War and democracy

Humans have inflicted untold horrors on each other through wars of aggression and preemptive defense. It is therefore ironic to consider that wars and the threat of war have been responsible for some of the biggest franchise expansions in human history. Governments need manpower and money to fight, and, depending on the capital- or labor-intensity of the prevailing war-fighting technology, wartime mobilization can force governments to make democratizing concessions and/or to secure property rights for the rich. Here are some stylized facts: Cleisthenes organized the common folk of Attica to oust Spartan-backed rivals in 506 BC, in exchange for which he promised universal male franchise (the Athenian ecclesia). Themistocles’s naval strategy against the Persians, which manned the triremes with able-bodied commoners, underpinned Cleisthenes’ democratic reforms. Rome, though not exactly democratic, extended the franchise to fighting men in Rome and its territories following the army’s sit-down strikes in times of need. Feudalism in the Middle Ages in Europe reflected the wealth requirements of maintaining heavy cavalry, given the new threats on horseback from the East. Blood contributions were not always rewarded with political concessions, of course. Absolutist rulers of early modern Europe raised large armies in France, with money from merchants in exchange for royal offices, and in Spain, from New World gold. Once those sources of funds were tapped out, governments were hard-pressed to field large armies without making significant concessions, and Napoleon’s enormous post-Revolution army set into motion a chain of wars and democratic movements lasting through World War II. Women got the right to vote in the U.S. and Europe around the time of the first and second World Wars when they supplied an emergency workforce, and U.S. blacks won Civil Rights during the Vietnam era when they were spilling blood for America in Southeast Asian jungles.

If the modern democratic republic—with its combination of property rights and a nominally universal franchise—reflects in some way the constitutional adaptation to interstate competition over hundreds of years of warfare, does our debt-financed, mercenary- and drone-fought warfare put our democracy in jeopardy? It is one thing to worry, as Immanuel Kant did, about the quality of decisions regarding which wars to prosecute and how to prosecute them if citizens’ concern and vigilance diminish. An even larger worry—one of democracy’s central anxieties—concerns the consequences for the quality of our democracy itself.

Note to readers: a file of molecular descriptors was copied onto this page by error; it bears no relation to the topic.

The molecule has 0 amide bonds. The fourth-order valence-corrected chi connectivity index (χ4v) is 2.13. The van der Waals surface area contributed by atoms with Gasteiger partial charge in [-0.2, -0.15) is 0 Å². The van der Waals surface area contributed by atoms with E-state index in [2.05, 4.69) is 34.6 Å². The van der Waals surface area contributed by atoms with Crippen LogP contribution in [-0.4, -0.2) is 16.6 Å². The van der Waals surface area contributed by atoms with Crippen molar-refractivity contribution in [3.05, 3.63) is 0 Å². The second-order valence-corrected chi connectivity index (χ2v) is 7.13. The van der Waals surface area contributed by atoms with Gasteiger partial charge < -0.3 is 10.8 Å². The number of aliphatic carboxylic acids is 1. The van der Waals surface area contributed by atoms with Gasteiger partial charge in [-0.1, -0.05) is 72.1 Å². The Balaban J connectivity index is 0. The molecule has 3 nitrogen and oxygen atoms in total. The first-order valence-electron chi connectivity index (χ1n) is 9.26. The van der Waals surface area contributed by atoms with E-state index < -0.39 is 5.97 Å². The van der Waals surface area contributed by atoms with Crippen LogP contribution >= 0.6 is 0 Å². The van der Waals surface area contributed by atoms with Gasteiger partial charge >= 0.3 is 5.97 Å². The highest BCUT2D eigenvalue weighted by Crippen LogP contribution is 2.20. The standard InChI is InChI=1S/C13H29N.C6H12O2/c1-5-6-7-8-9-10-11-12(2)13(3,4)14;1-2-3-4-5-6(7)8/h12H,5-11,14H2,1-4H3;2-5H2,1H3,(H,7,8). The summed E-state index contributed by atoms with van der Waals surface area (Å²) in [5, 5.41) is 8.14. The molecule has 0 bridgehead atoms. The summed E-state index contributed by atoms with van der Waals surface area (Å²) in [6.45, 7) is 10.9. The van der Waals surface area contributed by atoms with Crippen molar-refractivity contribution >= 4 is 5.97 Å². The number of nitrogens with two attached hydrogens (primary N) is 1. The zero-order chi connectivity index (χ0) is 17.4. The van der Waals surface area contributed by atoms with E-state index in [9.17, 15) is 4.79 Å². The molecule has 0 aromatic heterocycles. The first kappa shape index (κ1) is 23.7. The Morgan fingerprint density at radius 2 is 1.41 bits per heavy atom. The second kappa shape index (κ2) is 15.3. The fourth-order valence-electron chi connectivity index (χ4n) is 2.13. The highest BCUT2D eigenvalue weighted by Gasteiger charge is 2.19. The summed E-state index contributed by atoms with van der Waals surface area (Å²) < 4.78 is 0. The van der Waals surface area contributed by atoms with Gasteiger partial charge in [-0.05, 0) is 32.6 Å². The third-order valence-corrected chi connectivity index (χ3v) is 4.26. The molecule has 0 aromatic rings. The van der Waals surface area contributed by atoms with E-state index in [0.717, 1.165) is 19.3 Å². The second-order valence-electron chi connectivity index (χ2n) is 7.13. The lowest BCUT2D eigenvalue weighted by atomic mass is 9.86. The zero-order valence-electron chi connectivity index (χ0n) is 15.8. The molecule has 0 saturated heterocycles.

Implications for future research and policy:

What triggers citizen vigilance on matters of war and peace? Is the American public anesthetized to the costs of war and national debt? What political institutions might more effectively subsidize the costs of collective action on issues of high collective but low per capita costs such as war or financial meltdown?

Descriptive and substantive representation: The gender dimension

Proportional representation (PR) systems have the advantages and disadvantages of creating the possibility of small-ish parties that match the intense preferences of groups of voters. Organized labor, for example, is not an electoral majority by itself, and is therefore diluted as a voting bloc in majoritarian systems; parties have to gain or maintain a legislative majority, disinclining them to make special deals with one bloc of voters that reduce the party’s ability to respond to the interests of swing voters. For a labor-based party in a PR system, by contrast, the mobilizational support of organized labor is a political asset without the corresponding liability in district-based systems. The mutual reinforcement of organized labor and labor-based parties in PR systems is probably an important reason for stronger labor market protections and the redistributive bent of European democracies.